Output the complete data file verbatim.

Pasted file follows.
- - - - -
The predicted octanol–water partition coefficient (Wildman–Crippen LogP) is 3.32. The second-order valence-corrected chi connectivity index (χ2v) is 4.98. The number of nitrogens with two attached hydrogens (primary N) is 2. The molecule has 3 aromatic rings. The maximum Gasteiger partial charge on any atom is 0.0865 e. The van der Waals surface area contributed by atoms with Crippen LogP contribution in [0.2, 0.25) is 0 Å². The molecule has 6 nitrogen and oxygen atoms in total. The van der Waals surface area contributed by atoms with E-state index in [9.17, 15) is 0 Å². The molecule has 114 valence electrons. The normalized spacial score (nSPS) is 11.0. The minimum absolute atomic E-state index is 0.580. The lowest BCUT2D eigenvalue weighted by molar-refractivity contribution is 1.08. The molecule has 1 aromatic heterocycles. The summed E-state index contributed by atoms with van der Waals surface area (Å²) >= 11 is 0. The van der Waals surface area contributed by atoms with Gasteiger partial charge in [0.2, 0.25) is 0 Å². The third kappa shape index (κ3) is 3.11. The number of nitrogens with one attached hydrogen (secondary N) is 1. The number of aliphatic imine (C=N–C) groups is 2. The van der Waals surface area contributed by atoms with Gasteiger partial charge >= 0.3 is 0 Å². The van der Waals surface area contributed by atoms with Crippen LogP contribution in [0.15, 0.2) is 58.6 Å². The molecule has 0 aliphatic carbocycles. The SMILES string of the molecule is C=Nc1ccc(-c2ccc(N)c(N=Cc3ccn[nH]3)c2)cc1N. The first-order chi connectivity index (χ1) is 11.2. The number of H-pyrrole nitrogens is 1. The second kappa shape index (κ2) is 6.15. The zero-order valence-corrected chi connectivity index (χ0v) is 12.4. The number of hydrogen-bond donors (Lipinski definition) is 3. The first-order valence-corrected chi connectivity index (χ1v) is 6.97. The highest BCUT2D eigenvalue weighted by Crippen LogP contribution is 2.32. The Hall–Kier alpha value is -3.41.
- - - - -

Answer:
The predicted octanol–water partition coefficient (Wildman–Crippen LogP) is 3.32. The second-order valence-corrected chi connectivity index (χ2v) is 4.98. The number of nitrogens with two attached hydrogens (primary N) is 2. The molecule has 3 aromatic rings. The maximum Gasteiger partial charge on any atom is 0.0865 e. The van der Waals surface area contributed by atoms with Crippen LogP contribution in [0.2, 0.25) is 0 Å². The molecule has 6 nitrogen and oxygen atoms in total. The van der Waals surface area contributed by atoms with E-state index in [9.17, 15) is 0 Å². The molecule has 114 valence electrons. The normalized spacial score (nSPS) is 11.0. The minimum absolute atomic E-state index is 0.580. The lowest BCUT2D eigenvalue weighted by molar-refractivity contribution is 1.08. The molecule has 1 aromatic heterocycles. The summed E-state index contributed by atoms with van der Waals surface area (Å²) >= 11 is 0. The van der Waals surface area contributed by atoms with Gasteiger partial charge in [0.2, 0.25) is 0 Å². The third kappa shape index (κ3) is 3.11. The number of nitrogens with one attached hydrogen (secondary N) is 1. The number of aliphatic imine (C=N–C) groups is 2. The van der Waals surface area contributed by atoms with Gasteiger partial charge >= 0.3 is 0 Å². The van der Waals surface area contributed by atoms with Crippen LogP contribution in [0.15, 0.2) is 58.6 Å². The molecule has 0 aliphatic carbocycles. The SMILES string of the molecule is C=Nc1ccc(-c2ccc(N)c(N=Cc3ccn[nH]3)c2)cc1N. The first-order chi connectivity index (χ1) is 11.2. The number of H-pyrrole nitrogens is 1. The second kappa shape index (κ2) is 6.15. The zero-order valence-corrected chi connectivity index (χ0v) is 12.4. The number of hydrogen-bond donors (Lipinski definition) is 3. The first-order valence-corrected chi connectivity index (χ1v) is 6.97. The highest BCUT2D eigenvalue weighted by Crippen LogP contribution is 2.32. The Hall–Kier alpha value is -3.41.